One of EPCM’s major focus areas is modularization for hydrocarbon pipelines in Africa. As a company, EPCM services the whole African continent. From the beautiful beaches of Cape Town in the South to the rocky outcrops and rift valley as far north as Djibouti.
Being very experienced in delivering projects in Africa, EPCM also understands how to make our lives easier in these areas. One of the major ways this can be done is to understand modularization. Although it sometimes cost a little bit more from a CAPEX perspective to skid mount certain equipment, it saves all of this and more during the construction phase.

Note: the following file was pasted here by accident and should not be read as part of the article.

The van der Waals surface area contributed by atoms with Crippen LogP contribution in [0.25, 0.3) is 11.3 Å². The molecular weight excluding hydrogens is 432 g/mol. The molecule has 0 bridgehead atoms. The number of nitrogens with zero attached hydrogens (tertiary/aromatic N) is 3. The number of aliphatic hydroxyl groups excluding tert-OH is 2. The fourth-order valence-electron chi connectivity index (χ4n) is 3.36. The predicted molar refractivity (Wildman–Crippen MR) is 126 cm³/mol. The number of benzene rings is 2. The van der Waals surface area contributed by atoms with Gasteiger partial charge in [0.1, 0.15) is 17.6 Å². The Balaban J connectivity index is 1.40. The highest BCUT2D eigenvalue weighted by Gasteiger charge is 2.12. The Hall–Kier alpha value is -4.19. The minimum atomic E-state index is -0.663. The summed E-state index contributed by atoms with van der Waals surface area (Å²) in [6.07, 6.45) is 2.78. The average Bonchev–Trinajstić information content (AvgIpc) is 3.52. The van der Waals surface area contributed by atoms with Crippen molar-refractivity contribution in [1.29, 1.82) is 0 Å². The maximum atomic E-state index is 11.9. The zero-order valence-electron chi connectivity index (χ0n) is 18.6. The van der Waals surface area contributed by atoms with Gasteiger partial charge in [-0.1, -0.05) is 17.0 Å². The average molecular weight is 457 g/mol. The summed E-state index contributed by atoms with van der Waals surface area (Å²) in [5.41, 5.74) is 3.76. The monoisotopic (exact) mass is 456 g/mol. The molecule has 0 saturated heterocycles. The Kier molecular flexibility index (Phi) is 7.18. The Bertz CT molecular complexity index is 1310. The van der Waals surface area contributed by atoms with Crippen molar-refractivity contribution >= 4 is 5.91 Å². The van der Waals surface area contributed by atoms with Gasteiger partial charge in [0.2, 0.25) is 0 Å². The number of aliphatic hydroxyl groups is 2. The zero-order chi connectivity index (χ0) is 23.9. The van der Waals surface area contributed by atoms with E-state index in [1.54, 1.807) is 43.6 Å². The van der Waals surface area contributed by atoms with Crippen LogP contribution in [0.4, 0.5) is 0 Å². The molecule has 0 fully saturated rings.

EPCM is a company that started as an oil and gas business and has recently moved into other chemical and industrial process plants. EPCM’s core is built on years of cross country oil and gas pipelines and tank farms. It is thus very familiar with the concept of remote locations, construction environments that keep on changing and stranded infrastructure that needs to be supported.
When we look at modularization for hydrocarbon pipelines, EPCM developed 3 levels to define and understand the process better.
The first level of modularization is where the complete unit can be supplied in modular format – the unit is completely pre-fabricated in the workshop and delivered as a single unit to site. From a modularization perspective, this is complete modularization. This, however, is not always possible as location and logistics play a major role.